On the distinction between competence and performance. This distinction has been recognized by all psychological theories, in–cluding behavioristic ones (see Hull‚s, 1943, distinction between SER and SER). A confusion that may arise in language behavior comes from the fact that understanding is usually (if not always) superior to speaking and one might want to equate understanding with competence and speaking with performance. However, this cannot be the case. Both understanding and speaking must be viewed as instances of performance since the non-linguistic factors that affect speaking (e.g. memory span, temporal integration, inatten–tion, etc.) are equally likely to affect understanding. We are thus confronted with the fact that one type of performance, understand–ing, appears to develop before another type of performance, speak–ing. What may be responsible for this?


McNeill (1966) examines the specific claim that every gram–matical feature appears first in understanding and second in speak–ing and is led to the conclusion that the overall parameters of conversion from competence to performance are simpler, easier, and less complex in the case of understanding. In order to ac–count for this fact, he postulates three kinds of memory span of different size or length, in the following order of decreasing magnitude: phonological production, grammatical comprehension, and grammatical production. He postulates these kinds to ac–count for some data by Fraser, Bellugi, and Brown (1963) show–ing that a child can repeat a longer sentence than it can either understand or produce spontaneously, and also that it can under–stand a longer sentence than it can produce spontaneously. The difficulty with McNeill‚s hypothesis is that it equates sentence length with sentence complexity. It would seem that it is easier to understand a long but simple sentence than a short but involved one. It would also appear that one can understand a sentence too long to be repeated. Children show evidence of having understood sentences they cannot (or will not) repeat (see Lenneberg, 1967, p. 316). The problem may be conceptualized in a different way, as illustrated by the following diagram:


Surface Understand-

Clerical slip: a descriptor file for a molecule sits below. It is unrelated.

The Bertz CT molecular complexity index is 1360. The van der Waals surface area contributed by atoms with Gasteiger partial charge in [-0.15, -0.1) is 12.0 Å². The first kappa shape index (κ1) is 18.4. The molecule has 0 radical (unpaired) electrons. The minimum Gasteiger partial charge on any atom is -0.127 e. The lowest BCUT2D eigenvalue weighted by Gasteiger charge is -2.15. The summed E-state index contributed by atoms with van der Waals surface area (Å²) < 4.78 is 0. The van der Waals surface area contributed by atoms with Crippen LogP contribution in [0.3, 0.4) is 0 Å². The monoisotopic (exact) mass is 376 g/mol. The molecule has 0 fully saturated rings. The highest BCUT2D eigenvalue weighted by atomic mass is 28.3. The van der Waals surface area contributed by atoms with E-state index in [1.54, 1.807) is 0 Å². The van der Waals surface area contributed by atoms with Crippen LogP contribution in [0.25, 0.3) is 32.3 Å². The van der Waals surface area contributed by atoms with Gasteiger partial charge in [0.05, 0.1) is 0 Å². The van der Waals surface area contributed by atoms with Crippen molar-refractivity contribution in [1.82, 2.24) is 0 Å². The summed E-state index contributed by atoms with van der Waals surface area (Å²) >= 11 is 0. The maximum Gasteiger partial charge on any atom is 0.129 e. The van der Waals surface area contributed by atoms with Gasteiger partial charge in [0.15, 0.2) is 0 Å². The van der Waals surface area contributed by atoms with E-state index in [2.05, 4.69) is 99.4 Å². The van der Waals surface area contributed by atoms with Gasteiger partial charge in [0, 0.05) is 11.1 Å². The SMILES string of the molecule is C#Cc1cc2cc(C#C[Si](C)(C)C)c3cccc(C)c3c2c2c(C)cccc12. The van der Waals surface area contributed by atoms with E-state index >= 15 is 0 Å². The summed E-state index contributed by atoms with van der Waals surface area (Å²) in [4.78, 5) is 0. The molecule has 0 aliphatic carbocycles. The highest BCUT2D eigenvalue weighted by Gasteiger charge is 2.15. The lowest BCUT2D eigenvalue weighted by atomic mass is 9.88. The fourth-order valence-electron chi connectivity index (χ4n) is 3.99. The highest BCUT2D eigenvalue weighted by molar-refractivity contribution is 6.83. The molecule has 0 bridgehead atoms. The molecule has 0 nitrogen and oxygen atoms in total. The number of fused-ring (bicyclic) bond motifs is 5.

Surface     Understand-                                                               Surface

    input            ing             Underlying   Cognitive        Speaking      output

   speech     conversion       structure       process       conversion     speech




The asymmetry between the capacity to perform the understanding conversion as opposed to the speaking conversion may be related to the fact that the former requires an analytic approach while the latter demands a synthetic capability. It may be that for humans, analytic processes are easier than synthetic ones. One might say that it is easier to learn the art critic‚s job than the artist‚s.


The acquisition of foreign language skills. Let us raise the question of the specific relevance of our discussion on first lan–guage acquisition for an understanding of second language learning and teaching. What are the parallels to be considered? First, let us look at the argument for the differences. Assuming second language acquisition which takes place after the age of four, one may point out the following: (i) the individual‚s cognitive development is at later and more advanced stage; (ii) he is already in possession of the grammatical structure of a language which may serve to facilitate the acquisition of a second one through transfer; (iii) he already possesses concepts and meanings, the problem now being one of expressing them through a new vocabulary.


The importance of the first argument would seem to depend on the relevance of cognitive development for the acquisition of language. The view outlined in this paper is that the necessary knowledge for language acquisition cannot be gained from experi–ence with the outside world and that language acquisition is de–pendent on an innate endowment which constitutes the knowledge of language universals. Hence, the imputed advantage of advanced age and cognitive development is a dubious proposition. The two other arguments are based on the assumption of the operation of trans–fer in grammatical structure and in reference (vocabulary). What is the evidence in support of this assumption? It is necessary to distinguish between two claims about transfer theory. One refers to the general expectation that new forms of learning do not go on independently of what the organism has learned before. The truth of this statement would seem fairly obvious and need not concern us further. The second and specific claim expresses the expecta–tion that the learning of certain specific and identifiable elements in Task B is facilitated (or hindered) by the previous learning of certain specific and identifiable elements in Task A. The status of this strong claim for any type of complex learning outside the laboratory is unknown. A serious test of it in second language ac–quisition would require the prior analysis of the two languages in a form which would identify the specific elements to be transferred at the grammatical and lexical levels. On a priori grounds we would expect negative transfer as much as positive transfer, as–suming that transfer is relevant to the problem. Carroll (1966b) claims that the Modern Language Aptitude Test designed for Eng–lish speakers predicts success in a foreign language equally well regardless of the particular language involved. This fact is diffi–cult to explain if transfer has any overall relevance to the language acquisition process. Nevertheless, some phonological studies on contrastive analysis reviewed by Carroll (1966a) would seem to indicate the operation of negative transfer effects. He cites Suppes et al. (1962) who „claim to be able to predict quite precisely from mathematical learning theory what [phoneme] discrimination prob–lems will ariseš (Carroll, 1966a, p. 16).